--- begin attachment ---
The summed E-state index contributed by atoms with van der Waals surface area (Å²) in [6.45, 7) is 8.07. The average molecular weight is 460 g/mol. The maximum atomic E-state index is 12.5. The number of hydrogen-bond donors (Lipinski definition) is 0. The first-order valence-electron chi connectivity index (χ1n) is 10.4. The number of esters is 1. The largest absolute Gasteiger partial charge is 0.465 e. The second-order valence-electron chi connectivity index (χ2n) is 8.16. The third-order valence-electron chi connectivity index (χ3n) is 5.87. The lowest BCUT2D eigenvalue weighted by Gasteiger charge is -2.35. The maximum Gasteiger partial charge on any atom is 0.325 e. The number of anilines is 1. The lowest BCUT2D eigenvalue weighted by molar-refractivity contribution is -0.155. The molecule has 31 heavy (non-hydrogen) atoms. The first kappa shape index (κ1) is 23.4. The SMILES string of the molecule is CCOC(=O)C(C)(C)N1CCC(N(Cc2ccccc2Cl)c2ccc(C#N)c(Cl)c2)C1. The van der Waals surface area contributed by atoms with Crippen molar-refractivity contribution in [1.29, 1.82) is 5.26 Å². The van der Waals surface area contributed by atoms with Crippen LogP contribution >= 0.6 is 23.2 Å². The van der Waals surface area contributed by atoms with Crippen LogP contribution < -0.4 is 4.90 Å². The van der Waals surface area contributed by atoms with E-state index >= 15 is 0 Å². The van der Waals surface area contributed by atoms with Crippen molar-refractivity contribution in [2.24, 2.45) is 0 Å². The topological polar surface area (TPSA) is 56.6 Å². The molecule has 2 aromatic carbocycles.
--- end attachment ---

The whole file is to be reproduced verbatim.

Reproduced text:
The summed E-state index contributed by atoms with van der Waals surface area (Å²) in [6.45, 7) is 8.07. The average molecular weight is 460 g/mol. The maximum atomic E-state index is 12.5. The number of hydrogen-bond donors (Lipinski definition) is 0. The first-order valence-electron chi connectivity index (χ1n) is 10.4. The number of esters is 1. The largest absolute Gasteiger partial charge is 0.465 e. The second-order valence-electron chi connectivity index (χ2n) is 8.16. The third-order valence-electron chi connectivity index (χ3n) is 5.87. The lowest BCUT2D eigenvalue weighted by Gasteiger charge is -2.35. The maximum Gasteiger partial charge on any atom is 0.325 e. The number of anilines is 1. The lowest BCUT2D eigenvalue weighted by molar-refractivity contribution is -0.155. The molecule has 31 heavy (non-hydrogen) atoms. The first kappa shape index (κ1) is 23.4. The SMILES string of the molecule is CCOC(=O)C(C)(C)N1CCC(N(Cc2ccccc2Cl)c2ccc(C#N)c(Cl)c2)C1. The van der Waals surface area contributed by atoms with Crippen molar-refractivity contribution in [1.29, 1.82) is 5.26 Å². The van der Waals surface area contributed by atoms with Crippen LogP contribution >= 0.6 is 23.2 Å². The van der Waals surface area contributed by atoms with Crippen LogP contribution < -0.4 is 4.90 Å². The van der Waals surface area contributed by atoms with E-state index >= 15 is 0 Å². The van der Waals surface area contributed by atoms with Crippen molar-refractivity contribution in [2.24, 2.45) is 0 Å². The topological polar surface area (TPSA) is 56.6 Å². The molecule has 2 aromatic carbocycles.